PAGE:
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Published in J. Herbots editor / R. Blanpain general editor, International Encyclopaedia of Laws - Contracts, Suppl. 29 (December 2000) 1-192. Reproduced with permission of the publisher Kluwer Law International, The Hague.

[For more current case annotated texts by this author, see Bernstein & Lookofsky, Understanding the CISG in Europe, 2d ed. (2003) and Lookofsky, Understanding the CISG in the USA, 2d ed. (2004).]

excerpt from

The 1980 United Nations Convention on Contracts
for the International Sale of Goods

Joseph Lookofsky

Articles 11 and 12
No Writing Requirement for CISG Contract; Declaration in Derogation

A.  Relation to Formal Requirements Under Domestic Law
B.  Declarations in Derogation of Article 11

92. Some legal systems require that (certain) sales contracts be in writing.[1] Dispensing with that kind of 'formal validity' requirement in the international sales context, Article 11 of the CISG provides as follows:

'A contract of sale need not be concluded in or evidenced by writing and is not subject to any other requirement as to form. It may be proved by any means, including witnesses.'

1. The American Uniform Commercial Code, for example, maintains the 'Statute of Frauds' as regards certain contracts for the sale of goods: see UCC 2-201. In the United Kingdom. the corresponding rule (4 of the Sale of Goods Act) was repealed in 1954.

A. Relation to Formal Requirements Under Domestic Law

93. In most CISG Contracting States, Article 11 serves to override the formal validity requirements of domestic law.[1] On the hand, it should be noted that the rule does not bar the parties from imposing formal requirements, nor does it necessarily negate certain regulations (and sanctions) in States which require a writing for purposes of administrative control or for enforcement of exchange control laws.[2]

1. Regarding declarations in derogation of Article 11, see Article 12 and No. 94 et seq.
2. See A/CONF./97/5, Secretariat's Commentary to Article 10 of the 1978 draft, para. 2. Regarding agreements as to form. government procurement contracts and the relationship between Article 4(a) and Article 11, see Honnold, Uniform Law (1999) pp. 135-137 [available at <http://www.cisg.law.pace.edu/cisg/biblio/honnold.html>].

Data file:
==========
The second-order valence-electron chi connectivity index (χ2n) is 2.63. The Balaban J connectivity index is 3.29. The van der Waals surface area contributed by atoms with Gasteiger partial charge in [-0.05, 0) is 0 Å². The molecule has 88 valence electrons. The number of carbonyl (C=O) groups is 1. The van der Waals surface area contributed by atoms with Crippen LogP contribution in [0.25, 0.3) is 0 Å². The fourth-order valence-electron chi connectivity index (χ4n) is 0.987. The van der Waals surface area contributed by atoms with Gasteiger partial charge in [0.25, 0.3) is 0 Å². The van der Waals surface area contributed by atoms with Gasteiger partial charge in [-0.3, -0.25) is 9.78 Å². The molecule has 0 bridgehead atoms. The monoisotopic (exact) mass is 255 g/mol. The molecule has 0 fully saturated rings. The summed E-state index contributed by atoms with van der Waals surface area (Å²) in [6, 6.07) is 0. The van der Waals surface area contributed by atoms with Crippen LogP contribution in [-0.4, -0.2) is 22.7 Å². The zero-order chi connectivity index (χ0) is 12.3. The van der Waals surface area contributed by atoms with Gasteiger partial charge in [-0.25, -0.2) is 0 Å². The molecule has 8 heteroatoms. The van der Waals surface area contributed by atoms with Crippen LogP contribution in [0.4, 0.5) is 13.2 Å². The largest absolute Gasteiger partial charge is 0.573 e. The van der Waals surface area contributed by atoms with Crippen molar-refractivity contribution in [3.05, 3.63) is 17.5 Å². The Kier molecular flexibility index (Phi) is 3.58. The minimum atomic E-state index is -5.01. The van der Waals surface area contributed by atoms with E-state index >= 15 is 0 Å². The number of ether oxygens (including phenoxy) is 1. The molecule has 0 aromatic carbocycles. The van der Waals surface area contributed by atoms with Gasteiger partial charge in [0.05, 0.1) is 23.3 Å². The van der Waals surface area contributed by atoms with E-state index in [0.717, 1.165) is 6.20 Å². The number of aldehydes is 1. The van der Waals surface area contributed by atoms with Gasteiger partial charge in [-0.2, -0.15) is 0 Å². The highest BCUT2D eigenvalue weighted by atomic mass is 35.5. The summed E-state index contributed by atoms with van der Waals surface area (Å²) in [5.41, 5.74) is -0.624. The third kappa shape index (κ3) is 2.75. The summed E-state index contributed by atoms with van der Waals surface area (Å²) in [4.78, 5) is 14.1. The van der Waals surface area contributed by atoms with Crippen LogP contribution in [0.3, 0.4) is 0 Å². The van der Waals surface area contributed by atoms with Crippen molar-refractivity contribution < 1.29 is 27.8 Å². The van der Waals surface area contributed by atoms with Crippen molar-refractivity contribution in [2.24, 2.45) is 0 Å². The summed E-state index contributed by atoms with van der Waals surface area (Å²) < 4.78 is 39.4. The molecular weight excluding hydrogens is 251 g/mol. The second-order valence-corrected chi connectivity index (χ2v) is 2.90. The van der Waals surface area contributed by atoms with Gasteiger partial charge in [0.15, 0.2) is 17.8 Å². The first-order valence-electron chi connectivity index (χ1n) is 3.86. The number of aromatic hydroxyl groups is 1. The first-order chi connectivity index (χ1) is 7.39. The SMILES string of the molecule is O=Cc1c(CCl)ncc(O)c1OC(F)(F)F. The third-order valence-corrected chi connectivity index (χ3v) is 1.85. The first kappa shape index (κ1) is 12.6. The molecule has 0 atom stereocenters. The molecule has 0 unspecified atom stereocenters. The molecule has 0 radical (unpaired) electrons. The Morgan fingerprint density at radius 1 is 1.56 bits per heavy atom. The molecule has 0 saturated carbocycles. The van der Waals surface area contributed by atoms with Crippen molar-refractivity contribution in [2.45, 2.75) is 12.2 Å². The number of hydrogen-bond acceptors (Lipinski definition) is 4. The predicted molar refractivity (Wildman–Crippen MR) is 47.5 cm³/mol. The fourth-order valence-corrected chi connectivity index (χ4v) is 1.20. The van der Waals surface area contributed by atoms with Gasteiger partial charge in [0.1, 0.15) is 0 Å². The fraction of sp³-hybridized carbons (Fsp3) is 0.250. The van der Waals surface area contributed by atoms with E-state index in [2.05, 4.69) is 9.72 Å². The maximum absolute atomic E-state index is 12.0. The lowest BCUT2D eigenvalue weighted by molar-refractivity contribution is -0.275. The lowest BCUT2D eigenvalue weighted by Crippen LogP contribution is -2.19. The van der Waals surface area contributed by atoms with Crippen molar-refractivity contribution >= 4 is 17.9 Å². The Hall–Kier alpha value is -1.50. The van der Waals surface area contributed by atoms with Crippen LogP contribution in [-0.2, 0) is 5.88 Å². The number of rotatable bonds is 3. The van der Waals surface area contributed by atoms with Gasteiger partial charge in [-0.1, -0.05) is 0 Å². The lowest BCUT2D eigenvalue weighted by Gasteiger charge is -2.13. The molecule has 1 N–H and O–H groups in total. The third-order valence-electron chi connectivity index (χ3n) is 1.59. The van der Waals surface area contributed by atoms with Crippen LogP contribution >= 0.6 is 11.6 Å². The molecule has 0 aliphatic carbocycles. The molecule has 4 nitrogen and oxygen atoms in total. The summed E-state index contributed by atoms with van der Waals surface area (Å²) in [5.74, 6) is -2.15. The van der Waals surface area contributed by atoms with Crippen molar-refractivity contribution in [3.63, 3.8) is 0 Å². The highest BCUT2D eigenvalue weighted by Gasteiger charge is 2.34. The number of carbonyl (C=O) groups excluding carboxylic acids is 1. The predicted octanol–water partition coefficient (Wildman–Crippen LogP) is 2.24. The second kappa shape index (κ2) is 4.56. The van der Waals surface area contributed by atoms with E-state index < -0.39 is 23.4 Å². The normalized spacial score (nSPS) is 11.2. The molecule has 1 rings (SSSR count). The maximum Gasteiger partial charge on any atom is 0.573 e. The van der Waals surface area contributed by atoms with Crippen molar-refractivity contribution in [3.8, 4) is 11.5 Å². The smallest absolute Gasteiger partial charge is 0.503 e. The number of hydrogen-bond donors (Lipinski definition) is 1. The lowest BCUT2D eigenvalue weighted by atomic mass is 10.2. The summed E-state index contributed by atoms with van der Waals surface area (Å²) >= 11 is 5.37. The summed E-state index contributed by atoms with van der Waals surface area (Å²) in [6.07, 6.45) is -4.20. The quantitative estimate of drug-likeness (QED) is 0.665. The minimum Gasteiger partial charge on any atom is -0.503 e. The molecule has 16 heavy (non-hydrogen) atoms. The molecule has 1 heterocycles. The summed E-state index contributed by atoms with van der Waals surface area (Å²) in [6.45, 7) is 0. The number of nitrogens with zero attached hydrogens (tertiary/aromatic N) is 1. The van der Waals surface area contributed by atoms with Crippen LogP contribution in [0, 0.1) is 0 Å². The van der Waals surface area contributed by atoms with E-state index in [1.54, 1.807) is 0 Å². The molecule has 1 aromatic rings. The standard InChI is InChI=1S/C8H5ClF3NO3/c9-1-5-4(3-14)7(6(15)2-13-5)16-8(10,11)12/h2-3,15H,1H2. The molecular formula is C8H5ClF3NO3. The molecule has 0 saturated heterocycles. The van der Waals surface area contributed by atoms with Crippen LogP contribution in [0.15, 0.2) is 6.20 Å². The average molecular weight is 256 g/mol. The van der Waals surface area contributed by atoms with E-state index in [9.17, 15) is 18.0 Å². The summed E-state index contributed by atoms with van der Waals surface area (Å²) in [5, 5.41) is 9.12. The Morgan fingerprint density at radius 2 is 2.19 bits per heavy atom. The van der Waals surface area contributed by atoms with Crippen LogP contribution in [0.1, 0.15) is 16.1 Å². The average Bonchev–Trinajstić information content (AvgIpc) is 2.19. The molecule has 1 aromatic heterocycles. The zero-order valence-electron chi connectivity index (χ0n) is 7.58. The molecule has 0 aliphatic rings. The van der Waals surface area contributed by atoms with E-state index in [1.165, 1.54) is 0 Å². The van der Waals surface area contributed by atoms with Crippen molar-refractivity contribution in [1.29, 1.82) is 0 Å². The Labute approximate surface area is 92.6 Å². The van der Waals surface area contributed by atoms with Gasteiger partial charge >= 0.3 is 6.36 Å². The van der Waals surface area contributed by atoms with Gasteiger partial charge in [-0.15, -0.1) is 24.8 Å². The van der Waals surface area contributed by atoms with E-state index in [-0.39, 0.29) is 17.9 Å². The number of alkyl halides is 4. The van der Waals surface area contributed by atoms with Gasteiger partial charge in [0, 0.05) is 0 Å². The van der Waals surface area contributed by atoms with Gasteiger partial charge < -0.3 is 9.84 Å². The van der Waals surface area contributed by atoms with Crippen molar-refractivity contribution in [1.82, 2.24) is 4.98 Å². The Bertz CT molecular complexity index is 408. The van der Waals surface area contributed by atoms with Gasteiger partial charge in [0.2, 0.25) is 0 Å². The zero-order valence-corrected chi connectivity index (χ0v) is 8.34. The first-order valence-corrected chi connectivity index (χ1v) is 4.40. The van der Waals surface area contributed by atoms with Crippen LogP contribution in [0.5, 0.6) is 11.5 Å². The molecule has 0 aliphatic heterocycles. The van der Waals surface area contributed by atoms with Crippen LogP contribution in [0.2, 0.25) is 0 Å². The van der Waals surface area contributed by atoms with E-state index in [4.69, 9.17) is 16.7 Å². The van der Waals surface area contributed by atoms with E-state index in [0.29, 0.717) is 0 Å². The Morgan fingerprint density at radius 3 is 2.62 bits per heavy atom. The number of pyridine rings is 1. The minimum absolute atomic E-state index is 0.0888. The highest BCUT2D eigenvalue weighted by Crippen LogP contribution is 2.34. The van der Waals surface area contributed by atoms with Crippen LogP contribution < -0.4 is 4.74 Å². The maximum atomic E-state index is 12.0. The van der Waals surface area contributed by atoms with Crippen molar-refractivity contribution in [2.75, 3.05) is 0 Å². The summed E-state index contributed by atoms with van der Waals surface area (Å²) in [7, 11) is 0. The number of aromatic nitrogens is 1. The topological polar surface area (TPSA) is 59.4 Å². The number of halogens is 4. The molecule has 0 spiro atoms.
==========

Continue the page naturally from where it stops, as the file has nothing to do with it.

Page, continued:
[page 59]

B. Declarations in Derogation of Article 11

94. Just as the general rule in Article 11 is that CISG sales contracts need not be in writing, other Convention rules dispense with writing requirements as regards contract formation and contract modification. However, many States still attach great importance to requirements such as these, and in order to make the Convention acceptable for those States, Article 12 of the CISG provides as follows:

'Any provision of article 11, article 29 or Part II of this Convention that allows a contract of sale or its modification or termination by agreement or any offer, acceptance or other indication of intention to be made in any form other than in writing does not apply where any party has his place of business in a Contracting State which has made a declaration under article 96 of this Convention. The parties may not derogate from or vary the effect of this article.'

95. As a starting point, the rules in Articles 11, 29 and CISG Part II do 'not apply' where a party has its place of business in a State whose domestic legislation requires contracts of sale to be concluded in or evidenced by writing and which therefore ratifies the CISG subject to an Article 96 declaration.[1]

1. Regarding Articles 12 and 96 see infra No. 332.

96. However, the effect of an Article 96 declaration is limited, in that only the declaring State's formal writing requirement remains applicable to international sales subject to the CISG. Where only one of the parties to an international sales contract resides in such a declaring State, the forum court must resolve a conflict of laws; a forum court asked to apply the formal requirements of the declaring State (as opposed to Article 11) should do so only when its rules of private international law lead to the application of the declaring State's law.[1]

1. See, e.g., the decision of Hoge Raad (Netherlands), 7 November 1997, NIPR 1998, nr. 91, also reported in UNILEX, where the applicable (Dutch) PIL rules led (not to the law of Russia, which has made an Article 96 declaration, but rather) to the seller's (Dutch) law and thus the CISG. Rule in Art. 11. Accord: Honnold J., op. cit. (1999) at pp. 139 ff. [available at <http://www.cisg.law.pace.edu/cisg/biblio/honnold.html>]


Pace Law School Institute of International Commercial Law - Last updated April 1, 2005
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